Congressman Josh Harder introduces bill to support coordination between law enforcement and mental health professionals

Bill will pair police officers with mental health professionals to address homelessness and public safety

August 5, 2022 – WASHINGTON – Representative Josh Harder introduced the Support the Law Enforcement Health and Safety Act. The bill would create a new grant program to support coordination between community mental health centers and law enforcement officials on mental health issues, including homelessness and public safety. The bill is supported by the Peace Officers Research Association of California (PORAC), the largest law enforcement organization in California, representing approximately 75,000 public safety personnel and 930 public safety associations across the country. State.

Click here to read PORAC’s letter of support for the bill.

“I’ve been escorted to every corner of my district and the police and sheriffs are all saying the same thing: they need more resources to deal with people in mental health emergencies. Today, I am introducing legislation that will address that need with real resources, so that every officer has what they need to keep our community safe,” Rep. Harder said. “This bill will provide new grants for our police and sheriffs to partner with community mental health centers so that those experiencing a mental health episode are seen with a mental health professional in addition to ‘an agent. It means fewer people on the streets and safer communities for all of us.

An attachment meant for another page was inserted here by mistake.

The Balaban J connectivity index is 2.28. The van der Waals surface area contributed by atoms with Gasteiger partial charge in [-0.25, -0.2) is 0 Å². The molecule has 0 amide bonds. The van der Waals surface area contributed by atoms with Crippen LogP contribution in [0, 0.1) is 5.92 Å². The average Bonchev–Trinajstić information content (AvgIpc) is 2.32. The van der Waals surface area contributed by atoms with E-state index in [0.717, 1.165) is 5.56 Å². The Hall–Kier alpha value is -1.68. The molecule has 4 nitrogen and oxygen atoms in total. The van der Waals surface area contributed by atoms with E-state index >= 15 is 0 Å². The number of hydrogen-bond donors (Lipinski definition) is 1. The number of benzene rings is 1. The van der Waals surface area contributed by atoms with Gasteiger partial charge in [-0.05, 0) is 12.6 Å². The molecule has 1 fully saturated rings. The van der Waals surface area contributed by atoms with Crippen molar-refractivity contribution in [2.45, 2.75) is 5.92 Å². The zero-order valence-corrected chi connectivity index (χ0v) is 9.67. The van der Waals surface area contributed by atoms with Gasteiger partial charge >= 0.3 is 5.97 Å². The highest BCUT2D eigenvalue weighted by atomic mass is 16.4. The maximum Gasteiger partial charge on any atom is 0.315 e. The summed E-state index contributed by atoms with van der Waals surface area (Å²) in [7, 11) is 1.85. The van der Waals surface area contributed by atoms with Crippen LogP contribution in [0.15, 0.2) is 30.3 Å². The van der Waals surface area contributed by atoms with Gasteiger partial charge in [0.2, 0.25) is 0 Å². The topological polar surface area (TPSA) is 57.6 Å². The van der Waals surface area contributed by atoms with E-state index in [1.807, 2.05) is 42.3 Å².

“PORAC ​​is pleased to offer its support for this legislation and thanks Congressman Harder for his leadership in this initiative. By placing social workers alongside peace officers when responding to mental health emergencies, better and safer outcomes are possible,” said Brian Marvel, president of the Peace Officers Research Association of California. “California has a similar pilot program, the Psychiatric Crisis Response Team (PERT), which has been extraordinarily successful. If passed, this bill will help PERT and similar programs grow. Across the country.

The Support the Law Enforcement Health and Safety Act would establish a three-year pilot program through the Department of Justice (DOJ) to provide grants of up to $300,000 over three years to facilitate closer coordination between community mental health centers and law enforcement ‘order. Following the pilot program, the DOJ would be required to issue a report to Congress regarding the effectiveness of the program.

According to the National Alliance for Mental Health, two million people with mental health problems are imprisoned each year and almost 15% of men and 30% of women in prison have a serious mental health problem.
Source: Congressman Josh Harder

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